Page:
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    A preliminary test of instrumentation to be used in the joint Italian-U.S.SAN MARCO project was?

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    Script is copyright Reuters Limited. All rights reserved

    Background: A preliminary test of instrumentation to be used in the joint Italian-U.S.SAN MARCO project was made Saturday (20 April) aboard a Shotput sounding rocket fired from NASA's Wallops Island Station in Virginia.

    The suborbital launching marks the first flight test in a three-phase cooperative program between the Italian Commission for Space Research and the U.S.National Aeronautics and Space Administration.The program is expected to culminate in the launching of a scientific satellite into an equatorial orbit from a towable platform (resembling a Texas Tower) in the Ocean.

    Primary purpose of today's flight was to ascertain the operational performance of the dynamic balance developed by Professor Luigi Broglio, head of the SAN MARCO project, and his group at the Aerospace Research Center in Rome under the Italian Commission, to measure the total atmospheric drag upon a satellite in orbital flight.

    Further suborbital tests of the SAN MARCO instrumentation are scheduled from a towable platform in the Indian Ocean later this year with another NASA Shotput vehicle.If successful, this will be followed by an orbital Scout launch next year at Wallops Station prior to the final attempt at the Indian Ocean Site.

    The resulting scientific data will be made available to the world community of scientists.

    Basic objective of the SAN MARCO project is to perform high altitude measurements of atmospheric and ionospheric characteristics in the equatorial region.

    The project was conceived by Professor Broglio, Chairman of the Italian Commission, and has been develop under his direction by a group of scientists and engineers from the Commission.NASA Program Manager is R.D.Ginter of the Office of Space Sciences.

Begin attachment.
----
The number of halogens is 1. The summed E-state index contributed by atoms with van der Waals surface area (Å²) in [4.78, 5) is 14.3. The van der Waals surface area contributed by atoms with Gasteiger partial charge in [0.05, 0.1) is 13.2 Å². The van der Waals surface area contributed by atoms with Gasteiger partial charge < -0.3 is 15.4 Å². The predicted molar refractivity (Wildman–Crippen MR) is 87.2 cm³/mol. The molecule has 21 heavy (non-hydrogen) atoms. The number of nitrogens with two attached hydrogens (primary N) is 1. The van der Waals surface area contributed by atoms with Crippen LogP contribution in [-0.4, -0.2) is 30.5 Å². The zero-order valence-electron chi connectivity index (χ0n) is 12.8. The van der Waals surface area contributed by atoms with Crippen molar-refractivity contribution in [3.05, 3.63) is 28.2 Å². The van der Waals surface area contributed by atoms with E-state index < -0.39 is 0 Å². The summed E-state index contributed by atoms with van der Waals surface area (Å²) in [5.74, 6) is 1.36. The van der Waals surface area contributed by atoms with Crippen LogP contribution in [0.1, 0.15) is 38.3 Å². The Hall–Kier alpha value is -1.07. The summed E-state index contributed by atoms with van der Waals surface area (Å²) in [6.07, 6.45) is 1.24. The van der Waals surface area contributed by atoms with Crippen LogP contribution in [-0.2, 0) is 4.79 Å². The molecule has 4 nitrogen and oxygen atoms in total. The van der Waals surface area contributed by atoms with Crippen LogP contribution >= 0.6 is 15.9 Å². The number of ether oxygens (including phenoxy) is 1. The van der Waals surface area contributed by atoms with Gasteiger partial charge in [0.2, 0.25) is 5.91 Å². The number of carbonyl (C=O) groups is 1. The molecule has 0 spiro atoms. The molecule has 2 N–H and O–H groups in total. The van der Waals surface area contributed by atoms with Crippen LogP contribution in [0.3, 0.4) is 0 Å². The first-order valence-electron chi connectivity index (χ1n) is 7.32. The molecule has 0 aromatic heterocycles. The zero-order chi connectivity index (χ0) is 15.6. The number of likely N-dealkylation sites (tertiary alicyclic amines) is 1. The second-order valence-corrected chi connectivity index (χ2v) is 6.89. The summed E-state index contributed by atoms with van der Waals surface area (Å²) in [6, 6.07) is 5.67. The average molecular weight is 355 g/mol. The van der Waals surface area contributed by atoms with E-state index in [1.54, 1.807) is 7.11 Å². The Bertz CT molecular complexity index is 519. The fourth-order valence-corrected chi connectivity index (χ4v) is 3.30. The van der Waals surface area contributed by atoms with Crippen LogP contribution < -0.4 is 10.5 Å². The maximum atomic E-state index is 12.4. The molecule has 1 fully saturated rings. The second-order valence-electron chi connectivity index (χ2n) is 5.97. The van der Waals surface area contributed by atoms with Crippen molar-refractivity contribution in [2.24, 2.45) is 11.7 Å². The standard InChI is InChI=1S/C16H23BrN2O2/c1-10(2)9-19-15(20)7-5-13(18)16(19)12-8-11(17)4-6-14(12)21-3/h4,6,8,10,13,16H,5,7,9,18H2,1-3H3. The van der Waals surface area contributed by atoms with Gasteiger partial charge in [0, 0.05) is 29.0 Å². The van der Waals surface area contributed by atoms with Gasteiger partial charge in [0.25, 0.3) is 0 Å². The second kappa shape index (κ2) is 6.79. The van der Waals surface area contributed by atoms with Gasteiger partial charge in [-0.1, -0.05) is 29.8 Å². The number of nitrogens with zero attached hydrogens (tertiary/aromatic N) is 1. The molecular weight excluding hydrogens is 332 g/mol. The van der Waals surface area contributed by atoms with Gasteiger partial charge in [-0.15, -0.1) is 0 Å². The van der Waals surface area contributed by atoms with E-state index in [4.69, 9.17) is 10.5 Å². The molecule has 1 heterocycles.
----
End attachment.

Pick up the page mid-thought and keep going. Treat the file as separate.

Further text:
The Italian group is responsible for the design, fabrication, and ground testing of all payloads and experiments as well as for the orbital launchings, the towable platforms, and such tracking and data acquisition facilities as are particular to Project SAN MARCO and which are not available from NASA.NASA is providing the launching vehicles and such training of Italian personnel as may be needed.The Goddard Space Flight Center assisted in ground testing pending completion of test facilities in Italy.

    The preparation of the SAN MARCO payload, including the experiments, the construction of the satellite structure and telemetry, is being carried out by Italian university scientific groups under the Italian Commission.

    Professor Nello Carrara, head of the Italian National Institute of Microwaves in Florence, is responsible for the preparation and construction of the ionospheric experiment and the transmitting antenna of the future SAN MARCO payload.

    Other Italian scientists who have been working with Professor Broglio include Professor Paolo Santini, trajectory computations; Dr.Giorgio Ravelli, payload engineering; Dr.Carlo Buongiorno; technical coordination; Dr.Michele Sirinian, vehicle and operations; Dr.Ugo Ponzi, payload structure; Dr.Carlo Arduini, data reduction; Dr.Bruno Ratti, telemetry; Dr.Giuseppe Spampinato, vehicle assembly; Dr.Mario Marconi, structure equipment; Dr.Gennaro Orsi, machinery and power supply; and Dr.Severino Giorgi, trajectories.

    The Shotput is a combination of standard solid propellant rocket motors devised by NASA Langley Research Center.Today's experiment utilized the sixth Shotput vehicle built by Langley and launched from Wallops Island.Previous Shotput launches occurred during the early flight tests of the project ECHO inflatable satellite payload package.

    Shotput is a two-stage vehicle, without guidance, stabilized by aerodynamic fins which impart a slight pin to the entire assembly.The main stage is a Thiokol Pollux E6 booster to which are attached two Thiokol recruit assist motors.The second stage motor is the Hercules Powder Company's X-248 Altair rocket.At take-off, Shotput develops 120,000 pounds of thrust.The complete assembly is 32 feet long, 33 inches in diameter and weighs 11,000 pounds at launch.

    The Shotput launch vehicle includes timers to control second stage fairing jettison and second stage ignition, as well as devices to cancel the spinning motion and disconnect the payload from the upper stage motor at the proper time.Mechanical and electrical performance of the vehicle is reported by telemetry to the launching station.

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